Private Tales Of Winds & Wraiths

  • Distant lands call to you, Guest. The next world event coming soon.

    A land once ruled by Dragons and Gods opens, but not every secret of Arethil's past is safe to uncover.

    Titanfall

A private roleplay only for those invited by the first writer

Zara

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The bite of the wind was almost cold as the last rays of the setting sun dipped below the horizon. A cloudless starry night shone overhead, the bright light of the moon bathing the world in long dark shadows of deep blues and blacks. At the pristinely arrayed camp of the small Beddoon tribe of Abtati herdsmen the day was coming to an end as lamps were lit and people began to settle into their tents for a night’s rest. The herds were contained and only the tribesmen having night duty stood watch amongst the makeshift mobile village. The soft whiney of a horse or bray of a camel were all that broke the stillness of the night.

Against this backdrop, a solitary figure, no more than a shadow, slipped from the camp. Zara’s work for the day was done and while the sunrise would bring a new day’s labors, a quick exploratory jaunt into the Forbidden City was an excitement that the girl could not pass up. They had just arrived to the area earlier in the day seeking nourishment and refreshment from the long abandoned wells of the city. That would not happen tonight though. Zara had heard tales of the city, of it’s mysteries, and she was too excited to wait.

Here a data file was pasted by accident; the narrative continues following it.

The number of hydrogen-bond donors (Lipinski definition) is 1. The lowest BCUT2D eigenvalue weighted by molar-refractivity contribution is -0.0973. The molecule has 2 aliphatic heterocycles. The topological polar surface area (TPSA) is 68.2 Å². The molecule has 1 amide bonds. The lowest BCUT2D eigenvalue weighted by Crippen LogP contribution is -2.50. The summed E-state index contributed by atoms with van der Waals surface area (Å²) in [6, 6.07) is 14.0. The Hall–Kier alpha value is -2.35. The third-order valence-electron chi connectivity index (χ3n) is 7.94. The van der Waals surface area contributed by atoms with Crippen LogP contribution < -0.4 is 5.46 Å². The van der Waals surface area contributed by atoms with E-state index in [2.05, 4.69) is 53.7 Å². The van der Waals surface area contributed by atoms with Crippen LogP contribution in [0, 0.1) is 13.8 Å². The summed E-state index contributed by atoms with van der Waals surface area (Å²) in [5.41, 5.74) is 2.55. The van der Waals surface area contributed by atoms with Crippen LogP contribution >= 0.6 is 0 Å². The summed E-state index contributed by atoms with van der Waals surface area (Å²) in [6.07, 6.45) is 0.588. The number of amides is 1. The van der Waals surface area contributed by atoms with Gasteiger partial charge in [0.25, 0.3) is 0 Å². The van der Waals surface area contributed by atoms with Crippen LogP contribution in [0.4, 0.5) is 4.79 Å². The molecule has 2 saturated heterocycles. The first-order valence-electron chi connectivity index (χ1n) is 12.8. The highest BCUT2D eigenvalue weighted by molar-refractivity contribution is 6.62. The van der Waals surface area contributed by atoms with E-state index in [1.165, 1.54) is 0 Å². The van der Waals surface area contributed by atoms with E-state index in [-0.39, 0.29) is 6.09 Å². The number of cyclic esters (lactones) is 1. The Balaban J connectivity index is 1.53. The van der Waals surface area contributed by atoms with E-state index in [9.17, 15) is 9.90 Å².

And so, with the deftness of a cobra, she flitted across the sands leaving nary a trace of her passing. Her dark blue robes helped her blend against the light of the moonlight and their heaviness, a shield against the heat of the day, now held her body warmth within to fight off the cold bite of the cloudless night’s falling temperatures.

Even though the Beddoon camp was almost on the horizon when viewed from the edge of the city, it took Zara only the better part of 15 minutes to traverse the dune-staggered distance between the two. There, at the edge of the crumbling monolithic citadel of a bygone age, Zara paused, leaning against a single crumbling pillar that once marked the demarkation between city and sand. This section of wall had long fell to the ravages of time, leaving the pillar standing as a skeletal sentinel in the sky; the sands having started to consume it already wearing down it’s once brightly decorated surface to a smooth grayed surface.

Zara’s breathing, heavy and rapid, was all that interrupted the world about her until somewhere in the distance a echoing snarl of some unidentified desert cat broke the silence. It was enough to snap Zara out of her contemplation. The girl’s eyes scanned for the source of the sound, not seeing it anywhere nearby; nor had it come from the direction of the camp. surely the night watchers had heard it as well.